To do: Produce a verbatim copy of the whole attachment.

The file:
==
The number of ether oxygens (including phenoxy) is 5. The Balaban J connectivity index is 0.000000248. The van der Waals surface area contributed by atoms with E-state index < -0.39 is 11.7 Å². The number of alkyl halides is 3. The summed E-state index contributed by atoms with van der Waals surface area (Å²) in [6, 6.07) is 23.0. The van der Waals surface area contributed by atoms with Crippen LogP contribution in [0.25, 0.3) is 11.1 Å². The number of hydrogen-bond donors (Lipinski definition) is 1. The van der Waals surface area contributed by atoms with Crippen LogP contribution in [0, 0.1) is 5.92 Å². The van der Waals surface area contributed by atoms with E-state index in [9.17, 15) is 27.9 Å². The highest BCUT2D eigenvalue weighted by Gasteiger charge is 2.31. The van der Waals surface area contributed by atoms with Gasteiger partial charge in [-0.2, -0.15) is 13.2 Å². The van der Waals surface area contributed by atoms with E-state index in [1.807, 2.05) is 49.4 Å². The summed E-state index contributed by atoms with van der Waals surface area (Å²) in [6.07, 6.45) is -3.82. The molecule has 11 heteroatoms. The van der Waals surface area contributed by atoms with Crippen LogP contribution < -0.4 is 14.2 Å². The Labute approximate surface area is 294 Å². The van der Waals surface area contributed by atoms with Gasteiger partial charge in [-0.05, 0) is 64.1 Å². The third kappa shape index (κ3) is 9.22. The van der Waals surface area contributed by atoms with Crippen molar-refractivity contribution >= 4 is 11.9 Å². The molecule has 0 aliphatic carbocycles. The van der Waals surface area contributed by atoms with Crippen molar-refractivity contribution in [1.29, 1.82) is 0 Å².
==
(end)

The number of ether oxygens (including phenoxy) is 5. The Balaban J connectivity index is 0.000000248. The van der Waals surface area contributed by atoms with E-state index < -0.39 is 11.7 Å². The number of alkyl halides is 3. The summed E-state index contributed by atoms with van der Waals surface area (Å²) in [6, 6.07) is 23.0. The van der Waals surface area contributed by atoms with Crippen LogP contribution in [0.25, 0.3) is 11.1 Å². The number of hydrogen-bond donors (Lipinski definition) is 1. The van der Waals surface area contributed by atoms with Crippen LogP contribution in [0, 0.1) is 5.92 Å². The van der Waals surface area contributed by atoms with E-state index in [9.17, 15) is 27.9 Å². The highest BCUT2D eigenvalue weighted by Gasteiger charge is 2.31. The van der Waals surface area contributed by atoms with Gasteiger partial charge in [-0.2, -0.15) is 13.2 Å². The van der Waals surface area contributed by atoms with E-state index in [1.807, 2.05) is 49.4 Å². The summed E-state index contributed by atoms with van der Waals surface area (Å²) in [6.07, 6.45) is -3.82. The molecule has 11 heteroatoms. The van der Waals surface area contributed by atoms with Crippen LogP contribution < -0.4 is 14.2 Å². The Labute approximate surface area is 294 Å². The van der Waals surface area contributed by atoms with Gasteiger partial charge in [-0.05, 0) is 64.1 Å². The third kappa shape index (κ3) is 9.22. The van der Waals surface area contributed by atoms with Crippen molar-refractivity contribution >= 4 is 11.9 Å². The molecule has 0 aliphatic carbocycles. The van der Waals surface area contributed by atoms with Crippen molar-refractivity contribution in [1.29, 1.82) is 0 Å².